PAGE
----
Dec 282017
 
A generic cross reference generator for C, Turbo Pascal, and Basic.
File XR10.ZIP from The Programmer’s Corner in
Category Miscellaneous Language Source Code
A generic cross reference generator for C, Turbo Pascal, and Basic.
File Name File Size Zip Size Zip Type
BAS.XRF 885 484 deflated
C.XRF 873 472 deflated
PAS.XRF 1053 601 deflated
XR.C 24790 5604 deflated
XR.DOC 3372 1559 deflated
XR.EXE 16365 9781 deflated
XR10 535 360 deflated

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Contents of the XR.DOC file


XR.EXE ver 1.0 by Bob Montgomery 9-12-88

A generic cross reference generator for C, Turbo Pascal, and Basic (regular and
QuickBasic). The command line format is given by entering XR, and is:

XR [options] input_name.ext [/o output_name]
Options: /wn sets listing width to n chars/line (132 default)
/ln sets listing length to n lines/page (80 default)
/mn sets left margin in listing to n characters (5 default)\n")
/dfv d=print duplicate line #s, v=variables only,
f=functions only

The extension on the input file tells XR which language to use, and it loads
a file of reserved words peculiar to that language with extension XRF. In the
XRF file, any line beginning with a # is a comment line, and all the words on
that line are ignored. The words on all other lines (seperated by spaces or a
carriage return) are loaded into memory as a 'dictionary' of symbols to be
ignored by XR. There are XRF files included for C, Turbo Pascal, and Basic.
These may be modified to suit your needs with any editor, and may hold up to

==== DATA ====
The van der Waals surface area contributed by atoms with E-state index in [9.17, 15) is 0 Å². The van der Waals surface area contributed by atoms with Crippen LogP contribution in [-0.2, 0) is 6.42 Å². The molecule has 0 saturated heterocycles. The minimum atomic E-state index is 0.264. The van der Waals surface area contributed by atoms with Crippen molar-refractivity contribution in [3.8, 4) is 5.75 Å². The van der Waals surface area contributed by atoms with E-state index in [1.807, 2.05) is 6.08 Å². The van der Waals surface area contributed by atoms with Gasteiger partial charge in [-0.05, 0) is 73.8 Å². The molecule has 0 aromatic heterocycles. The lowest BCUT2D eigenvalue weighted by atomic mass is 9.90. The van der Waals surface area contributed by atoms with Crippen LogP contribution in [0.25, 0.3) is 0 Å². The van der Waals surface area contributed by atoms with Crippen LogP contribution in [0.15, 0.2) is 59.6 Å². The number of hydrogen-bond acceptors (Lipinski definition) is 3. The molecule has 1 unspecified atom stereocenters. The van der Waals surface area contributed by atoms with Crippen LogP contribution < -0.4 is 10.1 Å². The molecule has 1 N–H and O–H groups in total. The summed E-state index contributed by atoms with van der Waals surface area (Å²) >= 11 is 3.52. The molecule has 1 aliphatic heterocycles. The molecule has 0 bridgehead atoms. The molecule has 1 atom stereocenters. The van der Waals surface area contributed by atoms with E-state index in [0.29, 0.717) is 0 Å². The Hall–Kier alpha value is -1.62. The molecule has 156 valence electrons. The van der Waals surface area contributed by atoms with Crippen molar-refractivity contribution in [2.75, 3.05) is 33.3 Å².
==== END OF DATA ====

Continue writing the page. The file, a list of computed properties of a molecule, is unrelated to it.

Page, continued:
500 words.

The C source for XR is included, in case you need to modify it to handle a
different language, or a newer version of an included language. Almost all the
differences between the languages are handled by the filter() function, which
removes comments and punctuation. The source is heavily commented, so you
should not have much trouble following it.

The program builds a binary tree of symbol structures, where each symbol
structure has a pointer to the symbol name, the number of occurances of the
symbol in the input file, a pointer to the first line_number structure for that
symbol, and left and right pointers for the binary tree. Each line_number
structure has the line number where the symbol occured, and a pointer to the
next line_number structure for that symbol. The name strings are stored in
memory more or less at random, with an array of pointers to the dictionary
string locations (Exceptions), and a pointer in the symbol structures to the
symbol names for variables and functions.

The printout module symprint() recursively traverses the binary tree to give an
alphabetical listing of the symbols in the input file. It calls numprint(),
which recursively prints the line numbers where the symbol occured. This
consumes stack space, hence the /STACK:10000 linker switch requirement. The /o
switch sends the formatted output to a file, which may then be copied to the
printer.

The other command line options allow you to format the output the way you like
(line/page, chars/line, and left margin) and the /d, f, or v switches give
added options. If the last line on a page is a symbol, and the line number
listing is only one line long, XR goes ahead and prints the line numbers before
doing a form feed.

Enjoy, but please do not modify the contents of this ARC file and reupload. It
is very hard to answer questions about a modified program.
Bob Montgomey CIS [73357,3140]
132 Parsons Road
Longwood, Fl 32779
Any suggestions or comments can be mailed directly to me, or left on the
following BBS's:
Compuserve (PICS Forum)
Tsunami BBS, Half Moon Bay, Calif. (415) 726-2726
PC Rockland, S. Nyack, NY (914) 353-2538 [Freeboard] 600+ Meg Online


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